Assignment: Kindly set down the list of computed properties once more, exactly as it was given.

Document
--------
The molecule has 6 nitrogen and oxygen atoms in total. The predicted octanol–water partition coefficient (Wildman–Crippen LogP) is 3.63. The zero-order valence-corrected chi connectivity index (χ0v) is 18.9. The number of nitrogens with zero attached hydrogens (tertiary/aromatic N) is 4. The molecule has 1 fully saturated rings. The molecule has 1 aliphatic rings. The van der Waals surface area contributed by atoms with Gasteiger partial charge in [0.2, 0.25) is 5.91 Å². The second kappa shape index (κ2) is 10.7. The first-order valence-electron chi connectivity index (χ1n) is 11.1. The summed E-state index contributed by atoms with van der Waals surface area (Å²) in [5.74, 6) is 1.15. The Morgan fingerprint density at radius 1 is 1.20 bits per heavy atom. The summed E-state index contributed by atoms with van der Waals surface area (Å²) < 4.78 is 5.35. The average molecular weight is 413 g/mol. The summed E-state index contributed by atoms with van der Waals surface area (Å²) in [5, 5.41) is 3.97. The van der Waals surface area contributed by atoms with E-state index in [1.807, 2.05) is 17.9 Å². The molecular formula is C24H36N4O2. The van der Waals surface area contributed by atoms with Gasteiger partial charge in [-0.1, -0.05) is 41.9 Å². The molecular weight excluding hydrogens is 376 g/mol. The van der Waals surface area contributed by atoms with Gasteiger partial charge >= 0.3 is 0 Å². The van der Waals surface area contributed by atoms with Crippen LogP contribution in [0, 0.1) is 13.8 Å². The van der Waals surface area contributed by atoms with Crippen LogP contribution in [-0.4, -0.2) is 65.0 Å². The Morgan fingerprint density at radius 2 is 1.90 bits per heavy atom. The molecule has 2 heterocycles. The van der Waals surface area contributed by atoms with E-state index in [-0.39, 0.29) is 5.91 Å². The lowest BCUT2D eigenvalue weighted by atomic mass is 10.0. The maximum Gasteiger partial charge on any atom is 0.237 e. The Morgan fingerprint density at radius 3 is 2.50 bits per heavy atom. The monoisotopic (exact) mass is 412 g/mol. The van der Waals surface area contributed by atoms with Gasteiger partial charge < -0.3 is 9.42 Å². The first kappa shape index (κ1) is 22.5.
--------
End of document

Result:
The molecule has 6 nitrogen and oxygen atoms in total. The predicted octanol–water partition coefficient (Wildman–Crippen LogP) is 3.63. The zero-order valence-corrected chi connectivity index (χ0v) is 18.9. The number of nitrogens with zero attached hydrogens (tertiary/aromatic N) is 4. The molecule has 1 fully saturated rings. The molecule has 1 aliphatic rings. The van der Waals surface area contributed by atoms with Gasteiger partial charge in [0.2, 0.25) is 5.91 Å². The second kappa shape index (κ2) is 10.7. The first-order valence-electron chi connectivity index (χ1n) is 11.1. The summed E-state index contributed by atoms with van der Waals surface area (Å²) in [5.74, 6) is 1.15. The Morgan fingerprint density at radius 1 is 1.20 bits per heavy atom. The summed E-state index contributed by atoms with van der Waals surface area (Å²) < 4.78 is 5.35. The average molecular weight is 413 g/mol. The summed E-state index contributed by atoms with van der Waals surface area (Å²) in [5, 5.41) is 3.97. The van der Waals surface area contributed by atoms with E-state index in [1.807, 2.05) is 17.9 Å². The molecular formula is C24H36N4O2. The van der Waals surface area contributed by atoms with Gasteiger partial charge in [-0.1, -0.05) is 41.9 Å². The molecular weight excluding hydrogens is 376 g/mol. The van der Waals surface area contributed by atoms with Gasteiger partial charge >= 0.3 is 0 Å². The van der Waals surface area contributed by atoms with Crippen LogP contribution in [0, 0.1) is 13.8 Å². The van der Waals surface area contributed by atoms with Crippen LogP contribution in [-0.4, -0.2) is 65.0 Å². The Morgan fingerprint density at radius 2 is 1.90 bits per heavy atom. The molecule has 2 heterocycles. The van der Waals surface area contributed by atoms with E-state index in [-0.39, 0.29) is 5.91 Å². The lowest BCUT2D eigenvalue weighted by atomic mass is 10.0. The maximum Gasteiger partial charge on any atom is 0.237 e. The Morgan fingerprint density at radius 3 is 2.50 bits per heavy atom. The monoisotopic (exact) mass is 412 g/mol. The van der Waals surface area contributed by atoms with Gasteiger partial charge < -0.3 is 9.42 Å². The first kappa shape index (κ1) is 22.5.